Funny or Die started as a small operation built on the name recognition of Will Ferrell. When the site launched with “The Landlord” as one of its debut videos, its success was assured (it now has over 91M views). The site has had its ups and downs, but a steady diet of celeb-fronted videos has kept the site visible, including Paris Hilton’s memorable “campaign ad” response to a bitchy John McCain commercial. It’s no-frills, low-budget aesthetic has nurtured comedic talents like Billy Eichner and Derek Waters (of Drunk History fame). Wired takes a look back at the site’s first 10 years.
Funny or Die at 10: An Oral History
Although Freaknik started as a barbecue amongst Atlanta’s black colleges, by the early 90s it had the rep of the ultimate off-the-hook party. Anything goes. Every year it got bigger, ultimately taking over the city with gridlock and insanity. It was unsustainable and Atlanta’s attempts to rein in the madness failed, ultimately causing the party to end. Complex takes a fond look back.
The Oral History of Freaknik
Austin, Texas has been home to a vibrant Mexican community for over 100 years. Popular Mexican restaurants that still exist today started being established in the 40s and 50s, but it is the breakfast taco of the 80s that has seen the widest influence, now being sold by national fast food chains. Called “a mini home-cooked meal in a tortilla,” by one restaurateur, the phenomenon remains a cherished tradition in Austin today. Texas Monthly provides the history in an excerpt from Austin Breakfast Tacos.
The Most Important Taco of the Day
L.A.’s punk explosion of 1977/78 faded quickly and one of the scenes to take its place was the Paisley Underground, a group of psychedelia-influenced bands in the same social circle. Originally referring to the triumvirate of the Bangles, Dream Syndicate, and Rain Parade, the term grew to encompass a wider range of bands, including ones outside L.A. Characterized by rough, droning guitars with sunshine vocals, the sound found a sizable audience in the early 80s.
The Paisley Underground: Los Angeles’s 1980s psychedelic explosion
On December 8, 2008 O.J. Simpson was sentenced to 33 years in prison and America hoped they’d never hear about him again. Enough, right? However, in 2016 two massive reappraisals of the O.J. saga appeared and surprisingly found both critical and popular success. The first was Ryan Murphy’s dramatic adaptation American Crime Story: The People v. O.J. Simpson and the second was ESPN’s O.J.: Made in America. The latter used a unique contextual approach that covered all of O.J.’s life, but also told the story through the lens of L.A.’s history of race relations, as well as America’s. The eight-hour epic was released on a variety of platforms, including in theaters (!), and shocked an American audience who thought they knew everything there was to know about this story. Wired digs into the two-year production process behind the successful documentary.
The Epic Story of O.J.: Made in America’s Creation
It was a pattern that would repeat itself throughout the computer age, but the guys behind Ms. Pac Man were among the first: They were too financially successful to finish their degrees at M.I.T., dropping out to work full time. They started with enhancement packages that arcade owners could be to make their games more difficult, first with Missile Command, and then with Asteroids. They started to pull in serious cash and incorporated as General Computer Corporation in Massachusetts. They made their big move with an improved version of video game phenomenon Pac Man, signing an agreement with Midway to market their “mod” as a true sequel, another groundbreaking moment that would be repeated many times in software development. The development of Ms. Pac Man incorporated proto-game theory and the result, a more varied and stimulating experience than its predecessor, changed the course of game development forever.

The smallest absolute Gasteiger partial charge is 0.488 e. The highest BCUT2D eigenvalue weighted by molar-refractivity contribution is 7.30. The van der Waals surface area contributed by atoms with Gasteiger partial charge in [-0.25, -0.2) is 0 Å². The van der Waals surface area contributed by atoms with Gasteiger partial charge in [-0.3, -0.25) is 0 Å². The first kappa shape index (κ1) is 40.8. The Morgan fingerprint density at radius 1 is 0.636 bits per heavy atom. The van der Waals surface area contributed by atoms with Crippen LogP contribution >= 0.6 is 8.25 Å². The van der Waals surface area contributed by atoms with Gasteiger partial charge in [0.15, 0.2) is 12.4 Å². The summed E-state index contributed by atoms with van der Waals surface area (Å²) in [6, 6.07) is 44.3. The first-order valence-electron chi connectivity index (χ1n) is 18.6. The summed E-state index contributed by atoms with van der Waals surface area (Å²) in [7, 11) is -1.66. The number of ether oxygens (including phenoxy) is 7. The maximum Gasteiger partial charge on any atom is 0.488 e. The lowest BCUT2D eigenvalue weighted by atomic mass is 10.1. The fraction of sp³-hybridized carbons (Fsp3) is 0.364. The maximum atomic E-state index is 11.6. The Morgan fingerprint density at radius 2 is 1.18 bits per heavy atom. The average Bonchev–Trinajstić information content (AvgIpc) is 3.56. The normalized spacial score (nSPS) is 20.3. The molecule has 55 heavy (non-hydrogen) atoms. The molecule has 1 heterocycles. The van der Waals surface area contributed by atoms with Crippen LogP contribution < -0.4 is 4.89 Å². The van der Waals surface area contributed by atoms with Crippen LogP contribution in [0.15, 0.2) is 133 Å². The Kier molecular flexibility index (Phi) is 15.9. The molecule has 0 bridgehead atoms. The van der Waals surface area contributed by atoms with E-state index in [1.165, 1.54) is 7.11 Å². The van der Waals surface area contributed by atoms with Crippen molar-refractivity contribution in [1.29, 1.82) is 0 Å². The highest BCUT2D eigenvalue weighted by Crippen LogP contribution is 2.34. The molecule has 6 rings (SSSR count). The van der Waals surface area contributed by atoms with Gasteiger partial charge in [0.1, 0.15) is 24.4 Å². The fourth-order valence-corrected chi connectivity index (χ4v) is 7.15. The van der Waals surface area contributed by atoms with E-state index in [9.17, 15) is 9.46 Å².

The MIT Dropouts Who Created Ms. Pac-Man: A 35th-Anniversary Oral History
If there was one thing that people agreed upon regarding James Brown it was that he could bring it. Night after night the “Hardest Working Man In Show Business” would bring the funk and show his audience a good time. Off the stage things get more complicated with contentious professional relationships and a rocky personal life. Unsurprisingly, Creative Loafing‘s oral history has lots of juice.
James Brown: Soul Brother No. 1 (1933-2006)
The Columbia Journalism Review provides a gripping chronological account by reporters on the scene of President Kennedy’s assassination on November 22, 1963. There was the expected confusion and communication difficulties, but on the whole they got things about as factually correct as we do in the internet age. Their dedication to substantiated truth amidst a national tragedy is an honor to the profession.
The Assassination: The Reporters’ Story
archives.cjr.org, Winter 1964
Mr. Show never had a big audience and the creators never gave much of a shit about that. HBO gave Bob Odenkirk and David Cross a platform to do stuff that wouldn’t fly on networks, or even at mainstream comedy clubs, including a slacker messiah sketch that would help launch Jack Black’s career. Many other talents worked on camera and off: 30 Rock‘s Scott Adsit, 24‘s Mary Lynn Rajskub, Sarah Silverman, Patton Oswalt, and Tom Kenny (voice of SpongeBob SquarePants). Spin takes a look back at a uncompromising comedic incubator.